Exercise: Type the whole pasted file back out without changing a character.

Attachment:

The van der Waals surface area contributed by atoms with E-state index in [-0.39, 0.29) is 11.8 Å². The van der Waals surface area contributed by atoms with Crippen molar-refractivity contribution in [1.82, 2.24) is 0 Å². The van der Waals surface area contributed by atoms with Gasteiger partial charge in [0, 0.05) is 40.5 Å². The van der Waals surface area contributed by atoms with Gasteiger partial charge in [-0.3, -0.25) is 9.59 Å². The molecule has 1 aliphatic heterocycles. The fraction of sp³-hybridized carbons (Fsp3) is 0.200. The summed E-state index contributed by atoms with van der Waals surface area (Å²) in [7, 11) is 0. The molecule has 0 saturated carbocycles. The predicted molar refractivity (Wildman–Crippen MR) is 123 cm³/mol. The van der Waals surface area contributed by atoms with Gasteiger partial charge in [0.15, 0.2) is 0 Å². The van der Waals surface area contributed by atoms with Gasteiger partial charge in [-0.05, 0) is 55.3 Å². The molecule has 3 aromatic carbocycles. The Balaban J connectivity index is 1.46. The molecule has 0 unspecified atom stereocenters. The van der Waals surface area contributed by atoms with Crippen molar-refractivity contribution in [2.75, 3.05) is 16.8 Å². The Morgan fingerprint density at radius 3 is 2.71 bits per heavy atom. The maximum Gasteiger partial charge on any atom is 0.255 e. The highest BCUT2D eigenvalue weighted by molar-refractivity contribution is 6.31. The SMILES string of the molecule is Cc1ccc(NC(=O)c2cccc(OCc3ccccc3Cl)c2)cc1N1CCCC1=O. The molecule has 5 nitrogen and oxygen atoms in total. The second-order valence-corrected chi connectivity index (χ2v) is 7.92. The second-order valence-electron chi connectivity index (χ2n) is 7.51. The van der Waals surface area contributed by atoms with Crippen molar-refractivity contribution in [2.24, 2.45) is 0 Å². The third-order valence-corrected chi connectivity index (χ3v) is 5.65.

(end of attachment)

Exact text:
The van der Waals surface area contributed by atoms with E-state index in [-0.39, 0.29) is 11.8 Å². The van der Waals surface area contributed by atoms with Crippen molar-refractivity contribution in [1.82, 2.24) is 0 Å². The van der Waals surface area contributed by atoms with Gasteiger partial charge in [0, 0.05) is 40.5 Å². The van der Waals surface area contributed by atoms with Gasteiger partial charge in [-0.3, -0.25) is 9.59 Å². The molecule has 1 aliphatic heterocycles. The fraction of sp³-hybridized carbons (Fsp3) is 0.200. The summed E-state index contributed by atoms with van der Waals surface area (Å²) in [7, 11) is 0. The molecule has 0 saturated carbocycles. The predicted molar refractivity (Wildman–Crippen MR) is 123 cm³/mol. The van der Waals surface area contributed by atoms with Gasteiger partial charge in [0.15, 0.2) is 0 Å². The van der Waals surface area contributed by atoms with Gasteiger partial charge in [-0.05, 0) is 55.3 Å². The molecule has 3 aromatic carbocycles. The Balaban J connectivity index is 1.46. The molecule has 0 unspecified atom stereocenters. The van der Waals surface area contributed by atoms with Crippen molar-refractivity contribution in [2.75, 3.05) is 16.8 Å². The Morgan fingerprint density at radius 3 is 2.71 bits per heavy atom. The maximum Gasteiger partial charge on any atom is 0.255 e. The highest BCUT2D eigenvalue weighted by molar-refractivity contribution is 6.31. The SMILES string of the molecule is Cc1ccc(NC(=O)c2cccc(OCc3ccccc3Cl)c2)cc1N1CCCC1=O. The molecule has 5 nitrogen and oxygen atoms in total. The second-order valence-corrected chi connectivity index (χ2v) is 7.92. The second-order valence-electron chi connectivity index (χ2n) is 7.51. The van der Waals surface area contributed by atoms with Crippen molar-refractivity contribution in [2.24, 2.45) is 0 Å². The third-order valence-corrected chi connectivity index (χ3v) is 5.65.